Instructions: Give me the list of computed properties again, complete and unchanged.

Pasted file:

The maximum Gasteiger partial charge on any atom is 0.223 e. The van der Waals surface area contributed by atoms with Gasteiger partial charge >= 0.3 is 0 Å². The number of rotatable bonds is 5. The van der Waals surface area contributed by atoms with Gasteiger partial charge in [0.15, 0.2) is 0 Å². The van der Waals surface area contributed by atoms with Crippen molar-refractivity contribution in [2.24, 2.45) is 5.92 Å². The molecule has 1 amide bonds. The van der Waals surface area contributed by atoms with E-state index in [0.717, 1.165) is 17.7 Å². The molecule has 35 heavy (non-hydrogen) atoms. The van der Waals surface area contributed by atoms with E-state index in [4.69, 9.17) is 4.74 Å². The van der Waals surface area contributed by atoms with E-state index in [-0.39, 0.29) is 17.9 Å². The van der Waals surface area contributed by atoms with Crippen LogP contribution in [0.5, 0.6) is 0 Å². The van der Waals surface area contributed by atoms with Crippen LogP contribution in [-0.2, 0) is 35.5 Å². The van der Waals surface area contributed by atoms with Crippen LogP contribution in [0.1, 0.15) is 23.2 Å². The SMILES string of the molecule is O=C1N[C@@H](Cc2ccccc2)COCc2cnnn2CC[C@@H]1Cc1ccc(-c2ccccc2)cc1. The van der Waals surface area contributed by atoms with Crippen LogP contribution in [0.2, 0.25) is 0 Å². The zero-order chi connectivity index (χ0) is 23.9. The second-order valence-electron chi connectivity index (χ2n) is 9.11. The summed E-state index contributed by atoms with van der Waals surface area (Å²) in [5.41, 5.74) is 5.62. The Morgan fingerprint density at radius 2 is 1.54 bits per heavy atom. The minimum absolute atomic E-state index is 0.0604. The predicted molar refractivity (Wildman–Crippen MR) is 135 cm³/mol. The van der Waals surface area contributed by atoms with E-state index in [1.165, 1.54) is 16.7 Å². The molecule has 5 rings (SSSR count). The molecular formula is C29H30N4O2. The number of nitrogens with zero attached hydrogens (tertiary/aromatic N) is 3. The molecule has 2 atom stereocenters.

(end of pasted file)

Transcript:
The maximum Gasteiger partial charge on any atom is 0.223 e. The van der Waals surface area contributed by atoms with Gasteiger partial charge >= 0.3 is 0 Å². The number of rotatable bonds is 5. The van der Waals surface area contributed by atoms with Gasteiger partial charge in [0.15, 0.2) is 0 Å². The van der Waals surface area contributed by atoms with Crippen molar-refractivity contribution in [2.24, 2.45) is 5.92 Å². The molecule has 1 amide bonds. The van der Waals surface area contributed by atoms with E-state index in [0.717, 1.165) is 17.7 Å². The molecule has 35 heavy (non-hydrogen) atoms. The van der Waals surface area contributed by atoms with E-state index in [4.69, 9.17) is 4.74 Å². The van der Waals surface area contributed by atoms with E-state index in [-0.39, 0.29) is 17.9 Å². The van der Waals surface area contributed by atoms with Crippen LogP contribution in [0.5, 0.6) is 0 Å². The van der Waals surface area contributed by atoms with Crippen LogP contribution in [-0.2, 0) is 35.5 Å². The van der Waals surface area contributed by atoms with Crippen LogP contribution in [0.1, 0.15) is 23.2 Å². The SMILES string of the molecule is O=C1N[C@@H](Cc2ccccc2)COCc2cnnn2CC[C@@H]1Cc1ccc(-c2ccccc2)cc1. The van der Waals surface area contributed by atoms with Crippen LogP contribution in [0.2, 0.25) is 0 Å². The zero-order chi connectivity index (χ0) is 23.9. The second-order valence-electron chi connectivity index (χ2n) is 9.11. The summed E-state index contributed by atoms with van der Waals surface area (Å²) in [5.41, 5.74) is 5.62. The Morgan fingerprint density at radius 2 is 1.54 bits per heavy atom. The minimum absolute atomic E-state index is 0.0604. The predicted molar refractivity (Wildman–Crippen MR) is 135 cm³/mol. The van der Waals surface area contributed by atoms with E-state index in [1.165, 1.54) is 16.7 Å². The molecule has 5 rings (SSSR count). The molecular formula is C29H30N4O2. The number of nitrogens with zero attached hydrogens (tertiary/aromatic N) is 3. The molecule has 2 atom stereocenters.